The city of Mobile and Mobile Area Water & Sewer System have not always seen eye to eye, but recently the two sides sat down to what they hope will be the first of many positive meetings.

The City Council and MAWSS Board of Directors met  Jan. 27 to introduce themselves, talk about the water system’s duties and address any immediate issues.

It might seem odd that two entities who were locked in a lawsuit until March 2012 would sit down together, but Water & Sewer System Director Charles Hyland explained how the meeting happened.

“About a month and a half ago, I spoke with (Mayor Sandy Stimpson) and we agreed this would be beneficial for both groups,” Hyland said. “This will hopefully be the beginning of several meetings. Also, we want this to open communications between the council and (MAWSS) board, so if there are questions, you can go to someone.”

The relationship between the city and MAWSS was not always as pleasant. 

When MAWSS was working on a 2,400-foot resurfacing project on Houston Street near the Loop, the city claimed the project was destroying city-owned, sub-surface drainage infrastructure and ordered MAWSS to replace it. MAWSS said the damage was preexisting and claimed the city was attempting to burden utilities with the responsibility of maintaining its aging stormwater system.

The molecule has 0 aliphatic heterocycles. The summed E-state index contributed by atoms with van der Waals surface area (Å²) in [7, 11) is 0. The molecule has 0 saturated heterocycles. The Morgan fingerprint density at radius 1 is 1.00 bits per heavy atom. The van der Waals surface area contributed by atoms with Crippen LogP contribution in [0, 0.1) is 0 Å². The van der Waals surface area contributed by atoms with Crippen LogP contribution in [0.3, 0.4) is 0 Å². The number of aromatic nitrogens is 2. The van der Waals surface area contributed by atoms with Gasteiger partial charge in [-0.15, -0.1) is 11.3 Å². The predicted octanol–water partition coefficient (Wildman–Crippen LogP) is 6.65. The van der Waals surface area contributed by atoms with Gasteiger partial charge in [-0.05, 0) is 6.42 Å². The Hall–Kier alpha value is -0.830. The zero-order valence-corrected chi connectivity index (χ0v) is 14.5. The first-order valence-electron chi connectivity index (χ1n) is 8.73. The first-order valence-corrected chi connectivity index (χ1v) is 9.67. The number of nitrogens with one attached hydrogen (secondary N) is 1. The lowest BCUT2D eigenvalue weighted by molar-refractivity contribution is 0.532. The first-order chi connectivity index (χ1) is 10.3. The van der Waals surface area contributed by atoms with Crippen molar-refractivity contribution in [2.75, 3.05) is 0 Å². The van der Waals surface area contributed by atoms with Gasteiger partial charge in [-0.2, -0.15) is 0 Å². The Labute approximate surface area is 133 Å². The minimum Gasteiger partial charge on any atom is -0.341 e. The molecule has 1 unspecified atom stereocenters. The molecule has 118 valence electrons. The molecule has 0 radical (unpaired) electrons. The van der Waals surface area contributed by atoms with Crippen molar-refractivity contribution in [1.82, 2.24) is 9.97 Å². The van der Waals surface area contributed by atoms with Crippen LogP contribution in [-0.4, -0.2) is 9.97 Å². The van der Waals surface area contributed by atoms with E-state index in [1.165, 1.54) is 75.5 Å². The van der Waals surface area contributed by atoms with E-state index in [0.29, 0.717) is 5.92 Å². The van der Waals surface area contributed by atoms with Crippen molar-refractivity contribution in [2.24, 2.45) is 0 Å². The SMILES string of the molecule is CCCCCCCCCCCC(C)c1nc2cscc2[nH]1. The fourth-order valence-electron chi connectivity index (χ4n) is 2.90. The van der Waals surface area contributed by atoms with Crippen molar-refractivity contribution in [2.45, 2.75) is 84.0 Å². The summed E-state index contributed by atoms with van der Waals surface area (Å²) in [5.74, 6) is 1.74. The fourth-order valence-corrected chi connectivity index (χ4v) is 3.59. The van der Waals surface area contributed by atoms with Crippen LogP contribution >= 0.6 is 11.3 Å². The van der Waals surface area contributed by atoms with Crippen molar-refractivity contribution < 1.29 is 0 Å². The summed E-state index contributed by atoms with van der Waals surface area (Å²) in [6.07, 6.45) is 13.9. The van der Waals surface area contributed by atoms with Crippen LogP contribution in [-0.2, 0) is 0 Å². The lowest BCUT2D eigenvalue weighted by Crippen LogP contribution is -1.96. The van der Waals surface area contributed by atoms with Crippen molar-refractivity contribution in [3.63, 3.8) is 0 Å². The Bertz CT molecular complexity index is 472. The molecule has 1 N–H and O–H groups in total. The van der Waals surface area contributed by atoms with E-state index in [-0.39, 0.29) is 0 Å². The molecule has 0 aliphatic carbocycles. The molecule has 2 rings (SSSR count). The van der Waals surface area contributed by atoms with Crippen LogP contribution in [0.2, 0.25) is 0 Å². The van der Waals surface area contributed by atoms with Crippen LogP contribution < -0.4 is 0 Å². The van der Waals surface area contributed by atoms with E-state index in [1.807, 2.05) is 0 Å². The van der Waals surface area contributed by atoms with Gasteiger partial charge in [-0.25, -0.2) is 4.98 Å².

Circuit Court Judge Michael Youngpeter ruled in favor of the city in March 2012. 

There was no bad blood between the previous courtroom opponents on Jan. 27. The majority of the meeting dealt with introductions of staff and explanations of MAWSS facilities, but the councilors present were able to ask questions, which showed they were still concerned about MAWSS’s treatment of the streets.

Councilman Fred Richardson noted Fulton Road near Village at Midtown has been patched by MAWSS numerous times. 

“The road is getting to be where it shouldn’t be just patched. It needs to be repaved,” he said. 

City Engineer Nick Amberger said if the street is 10 percent or more “patch work” then MAWSS or the city is to repave the street.

MAWSS representatives said they would look into any streets that concerned the city and report back. 

City Council President Gina Gregory said she was grateful for the two sides moving towards working together more. 

“In the past, there have been some rocky roads between us, but I’m glad we can come together today and work together,” she said. “It’s like what Charles (Hyland) said. We want what is best for Mobile, which is made up of MAWSS customers and our constituents.”

Edited at 11:19 a.m. Jan. 28  for clarity and grammar.